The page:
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Oil Hits 6-Month Peak on End to Iran Sanction Waivers: 5 Picks

Swarup Gupta
The Trump administration's decision to end sanction waivers is likely to boost oil prices significantly in the near term.

On Apr 22, oil prices surged to a six-month high after the Trump administration decided to step up the pressure on Iran. Washington announced that the six-month long waiver it had granted to major importers of Iran oil is coming to an end. The decision will hurt Iran’s eight largest buyers, which mostly hail from Asia. China and India, in particular, will feel the pinch of higher crude prices.  

The United States expects Saudi Arabia and the UAE to fill in for the shortfall. However, the jury is still out on whether that will indeed happen. Sanctions on Venezuela have already removed a significant amount of global crude supply and this decision could only push prices higher. Investing in oil stocks looks prudent at this juncture.

Iran Sanction Waivers End

For six months, the United States had issued waivers to eight countries, enabling them to purchase Iranian crude despite the stiff sanctions it had imposed last November. However, the Trump administration had specified that these countries would have to cut down on such purchases with the view to ultimately ending them.

Of these countries, Greece, Italy and Taiwan have stopped importing Iranian crude. However, Japan, South Korea, Taiwan and especially China and India continue to rely on Iranian oil, per The Washington Post. The oil industry at large has been caught off guard since a complete end to waivers was wholly unexpected.

Can Saudi Arabia, UAE Fill in the Gap?

Understandably, WTI crude increased 2.1% to $65.39 per barrel on Monday morning while Brent spiked 2.5% to $73.77. The situation was quite similar on Tuesday morning, with WTI crude hitting $65.95 per barrel, its highest level since October 2018, before slipping to $65.89 by 0239 GMT. This is still 0.5% higher than the last close.

On its part, the Trump administration seemed confident that the UAE and Saudi Arabia would fill in the gap created by an end to Iranian crude supplies. Frank Fannon, assistant secretary of state for energy resources, stated that Saudi Arabia was taking “active steps” to boost global crude supplies.

However, Riyadh remains non-committal on this issue, at least for now. In a statement released on Apr 22, the country’s energy minister Khalid al-Falih said Riyadh is “monitoring the oil market developments” following an end to waivers. He added that the country would work with other major oil producers to create a demand-supply balance.

Banks Believe Supplies Could Tighten

Following the U.S. decision, Barclays BCS issued a note saying the decision had surprised industry incumbents and would “lead to a significant tightening of oil markets.” The bank added that the decision would likely lead to significant upside for its current Brent crude forecast for an average price of $70.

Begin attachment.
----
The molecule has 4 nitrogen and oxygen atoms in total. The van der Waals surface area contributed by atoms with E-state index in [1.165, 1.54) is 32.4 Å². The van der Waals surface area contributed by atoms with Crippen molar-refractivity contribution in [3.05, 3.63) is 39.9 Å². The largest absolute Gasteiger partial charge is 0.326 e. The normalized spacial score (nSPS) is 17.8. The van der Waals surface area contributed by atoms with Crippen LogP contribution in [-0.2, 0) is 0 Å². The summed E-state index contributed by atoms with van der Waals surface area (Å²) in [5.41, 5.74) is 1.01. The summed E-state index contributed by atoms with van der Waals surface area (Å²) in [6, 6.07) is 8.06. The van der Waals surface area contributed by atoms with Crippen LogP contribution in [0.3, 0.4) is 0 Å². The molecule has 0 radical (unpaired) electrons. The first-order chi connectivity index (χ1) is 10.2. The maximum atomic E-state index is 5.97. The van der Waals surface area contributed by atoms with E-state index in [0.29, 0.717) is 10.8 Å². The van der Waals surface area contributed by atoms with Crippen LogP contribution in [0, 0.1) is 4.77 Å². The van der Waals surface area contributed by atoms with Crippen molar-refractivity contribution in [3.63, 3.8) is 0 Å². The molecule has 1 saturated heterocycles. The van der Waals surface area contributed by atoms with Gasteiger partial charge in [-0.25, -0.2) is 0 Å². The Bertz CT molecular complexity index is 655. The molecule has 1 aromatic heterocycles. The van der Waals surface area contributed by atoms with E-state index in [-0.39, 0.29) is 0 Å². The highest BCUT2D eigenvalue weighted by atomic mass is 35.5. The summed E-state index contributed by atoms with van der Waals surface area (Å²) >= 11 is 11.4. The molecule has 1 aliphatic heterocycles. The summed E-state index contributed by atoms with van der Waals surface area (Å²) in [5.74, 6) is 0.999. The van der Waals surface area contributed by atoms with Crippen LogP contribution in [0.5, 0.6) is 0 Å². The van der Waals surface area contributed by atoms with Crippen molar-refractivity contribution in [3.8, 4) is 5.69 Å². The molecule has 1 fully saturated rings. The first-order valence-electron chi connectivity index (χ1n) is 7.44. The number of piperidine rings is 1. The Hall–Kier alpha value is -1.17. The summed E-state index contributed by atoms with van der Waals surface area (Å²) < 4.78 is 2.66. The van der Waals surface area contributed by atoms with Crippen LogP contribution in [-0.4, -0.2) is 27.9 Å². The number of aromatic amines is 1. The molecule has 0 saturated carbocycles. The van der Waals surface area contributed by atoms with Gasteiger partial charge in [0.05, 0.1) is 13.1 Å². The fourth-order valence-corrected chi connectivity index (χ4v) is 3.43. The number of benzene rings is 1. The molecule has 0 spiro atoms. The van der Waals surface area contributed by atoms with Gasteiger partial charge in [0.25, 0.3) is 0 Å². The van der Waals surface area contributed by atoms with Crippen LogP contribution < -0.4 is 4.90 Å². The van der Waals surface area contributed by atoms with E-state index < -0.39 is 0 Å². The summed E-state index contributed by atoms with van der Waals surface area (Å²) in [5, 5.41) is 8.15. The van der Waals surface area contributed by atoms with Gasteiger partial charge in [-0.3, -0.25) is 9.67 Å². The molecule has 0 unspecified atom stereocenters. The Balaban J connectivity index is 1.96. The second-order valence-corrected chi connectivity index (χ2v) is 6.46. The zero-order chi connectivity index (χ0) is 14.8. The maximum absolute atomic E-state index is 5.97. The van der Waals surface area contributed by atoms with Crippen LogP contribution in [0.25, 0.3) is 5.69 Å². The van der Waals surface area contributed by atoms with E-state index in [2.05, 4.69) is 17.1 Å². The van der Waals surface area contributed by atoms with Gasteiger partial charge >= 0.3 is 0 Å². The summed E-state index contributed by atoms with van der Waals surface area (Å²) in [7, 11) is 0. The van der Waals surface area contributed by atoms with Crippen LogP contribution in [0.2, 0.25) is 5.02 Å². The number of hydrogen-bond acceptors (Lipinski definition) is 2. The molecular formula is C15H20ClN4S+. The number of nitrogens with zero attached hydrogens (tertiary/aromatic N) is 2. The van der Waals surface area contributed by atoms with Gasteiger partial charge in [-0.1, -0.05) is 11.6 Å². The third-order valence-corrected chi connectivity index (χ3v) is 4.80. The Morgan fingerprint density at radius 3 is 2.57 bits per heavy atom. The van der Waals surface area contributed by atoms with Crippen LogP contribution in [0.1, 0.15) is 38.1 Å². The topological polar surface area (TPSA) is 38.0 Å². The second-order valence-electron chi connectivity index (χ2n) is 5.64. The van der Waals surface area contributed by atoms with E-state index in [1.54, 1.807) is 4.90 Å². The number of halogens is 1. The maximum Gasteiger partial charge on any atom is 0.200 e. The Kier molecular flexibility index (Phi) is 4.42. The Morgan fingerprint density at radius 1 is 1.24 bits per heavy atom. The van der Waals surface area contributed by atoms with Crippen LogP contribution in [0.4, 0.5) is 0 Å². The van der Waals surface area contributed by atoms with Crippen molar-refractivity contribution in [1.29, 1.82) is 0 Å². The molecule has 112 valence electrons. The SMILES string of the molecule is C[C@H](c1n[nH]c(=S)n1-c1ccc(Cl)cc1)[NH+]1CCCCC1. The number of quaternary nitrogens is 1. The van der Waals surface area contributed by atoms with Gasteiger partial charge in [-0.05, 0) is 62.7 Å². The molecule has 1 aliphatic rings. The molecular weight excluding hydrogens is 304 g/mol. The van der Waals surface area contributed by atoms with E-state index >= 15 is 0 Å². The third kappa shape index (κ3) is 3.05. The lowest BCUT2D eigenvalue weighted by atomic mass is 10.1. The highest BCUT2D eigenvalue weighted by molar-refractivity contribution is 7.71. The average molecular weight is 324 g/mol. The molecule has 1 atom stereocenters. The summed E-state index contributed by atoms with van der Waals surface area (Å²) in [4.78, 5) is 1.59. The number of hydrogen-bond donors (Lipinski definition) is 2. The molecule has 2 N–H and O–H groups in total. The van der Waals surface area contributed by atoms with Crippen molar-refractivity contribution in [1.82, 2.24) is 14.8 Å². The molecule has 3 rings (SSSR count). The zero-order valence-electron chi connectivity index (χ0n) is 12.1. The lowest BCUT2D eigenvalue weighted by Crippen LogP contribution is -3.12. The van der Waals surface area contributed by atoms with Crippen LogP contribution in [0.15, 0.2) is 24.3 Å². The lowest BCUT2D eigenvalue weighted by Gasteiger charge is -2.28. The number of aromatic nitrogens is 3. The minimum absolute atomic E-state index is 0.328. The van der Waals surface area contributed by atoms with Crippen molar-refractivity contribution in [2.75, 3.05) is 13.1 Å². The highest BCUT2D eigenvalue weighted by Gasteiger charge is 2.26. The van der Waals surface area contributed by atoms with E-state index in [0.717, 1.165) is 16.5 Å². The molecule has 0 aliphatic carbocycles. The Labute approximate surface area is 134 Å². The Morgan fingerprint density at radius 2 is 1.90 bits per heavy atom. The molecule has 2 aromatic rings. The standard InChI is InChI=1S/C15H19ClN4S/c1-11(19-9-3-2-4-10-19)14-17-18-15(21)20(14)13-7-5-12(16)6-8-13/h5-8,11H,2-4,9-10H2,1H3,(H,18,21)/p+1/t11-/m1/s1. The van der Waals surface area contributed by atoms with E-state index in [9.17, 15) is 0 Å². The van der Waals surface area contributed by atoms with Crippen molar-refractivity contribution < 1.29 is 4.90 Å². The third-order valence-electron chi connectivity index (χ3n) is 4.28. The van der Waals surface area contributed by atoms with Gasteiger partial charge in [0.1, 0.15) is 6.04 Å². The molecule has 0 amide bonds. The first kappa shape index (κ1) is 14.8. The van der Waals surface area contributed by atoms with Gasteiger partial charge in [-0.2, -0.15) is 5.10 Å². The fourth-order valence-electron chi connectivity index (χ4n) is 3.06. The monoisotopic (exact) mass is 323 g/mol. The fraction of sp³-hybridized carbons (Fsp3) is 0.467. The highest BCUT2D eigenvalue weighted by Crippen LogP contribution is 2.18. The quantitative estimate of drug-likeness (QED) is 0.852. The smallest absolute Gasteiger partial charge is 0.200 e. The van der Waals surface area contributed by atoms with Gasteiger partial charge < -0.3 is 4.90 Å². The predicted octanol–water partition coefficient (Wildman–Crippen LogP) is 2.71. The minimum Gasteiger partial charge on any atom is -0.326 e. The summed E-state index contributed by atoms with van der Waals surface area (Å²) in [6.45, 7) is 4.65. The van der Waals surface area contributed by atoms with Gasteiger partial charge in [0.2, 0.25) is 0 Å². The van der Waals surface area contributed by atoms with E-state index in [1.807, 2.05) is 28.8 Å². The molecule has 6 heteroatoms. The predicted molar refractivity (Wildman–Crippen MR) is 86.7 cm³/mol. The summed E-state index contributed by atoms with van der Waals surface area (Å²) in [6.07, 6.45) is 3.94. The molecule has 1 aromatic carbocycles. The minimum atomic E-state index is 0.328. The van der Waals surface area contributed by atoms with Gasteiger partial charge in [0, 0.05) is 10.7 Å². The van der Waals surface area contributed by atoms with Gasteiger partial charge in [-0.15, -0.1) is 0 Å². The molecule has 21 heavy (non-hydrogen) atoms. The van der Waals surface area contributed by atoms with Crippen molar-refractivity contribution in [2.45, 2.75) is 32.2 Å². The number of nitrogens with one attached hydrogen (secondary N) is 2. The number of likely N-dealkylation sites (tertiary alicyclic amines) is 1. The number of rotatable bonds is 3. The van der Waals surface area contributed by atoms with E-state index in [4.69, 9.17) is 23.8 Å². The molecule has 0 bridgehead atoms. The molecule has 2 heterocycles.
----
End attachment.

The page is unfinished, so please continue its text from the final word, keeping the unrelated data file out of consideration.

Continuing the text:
New Zealand’s ANZ bank thinks the end of waivers will “worsen the ongoing supply woes being felt with Venezuelan sanctions, the OPEC supply cut, and intensifying conflict in Libya.”

Other experts think that the United States’ expectation that Saudi Arabia and UAE would raise supplies in response may not ultimately come true. Saudi Arabia may have a completely different view on raising supplies, they feel.

Our Choices

The Trump administration’s decision to end sanction waivers is likely to boost oil prices significantly in the near term. This is especially true because sanctions on Venezuela and OPEC’s existing output controls have already queered the pitch for crude supplies.

Investing in oil stocks makes good sense at this point. However, picking winning stocks may prove to be difficult.

This is where our VGM Score comes in. Here V stands for Value, G for Growth and M for Momentum and the score is a weighted combination of these three scores. Such a score allows you to eliminate the negative aspects of stocks and select winners. However, it is important to keep in mind that each Style Score will carry a different weight while arriving at a VGM Score. 

We have narrowed down our search to the following stocks based on a good Zacks Rank and VGM Score of A.

Cabot Oil & Gas Corporation COG is an independent oil and gas exploration company with producing properties mainly in continental United States.

Cabot Oil & Gas has a Zacks Rank #1 (Strong Buy). The company has expected earnings growth of 66.7% for the current year. The Zacks Consensus Estimate for the current year has improved by 5.2% over the past 30 days.

CrossAmerica Partners LP CAPL engages in the wholesale distribution of motor fuels, consisting of gasoline and diesel fuel, and owns and leases real estate used in the retail distribution of motor fuels.

CrossAmerica Partners’ expected earnings growth for the current year is more than 100%. The stock has a Zacks Rank #1. You can see the complete list of today’s Zacks #1 Rank stocks here.

ConocoPhillips COP is the largest oil and gas exploration and production player in the world.

ConocoPhillips has a Zacks Rank #2 (Buy). The Zacks Consensus Estimate for the current year has improved by 14.3% over the past 30 days.

Enterprise Products Partners L.P. EPD is among the leading midstream energy players in North America.

Enterprise Products Partners has a Zacks Rank #2. The company has expected earnings growth of 2.8% for the current year. The Zacks Consensus Estimate for the current year has improved by 1.7% over the past 30 days.

Talos Energy Inc. TALO engages in exploration, development and production of oil and natural gas properties.

Talos Energy has a Zacks Rank #2. The Zacks Consensus Estimate for the current year has improved by 6.9% over the past 30 days.

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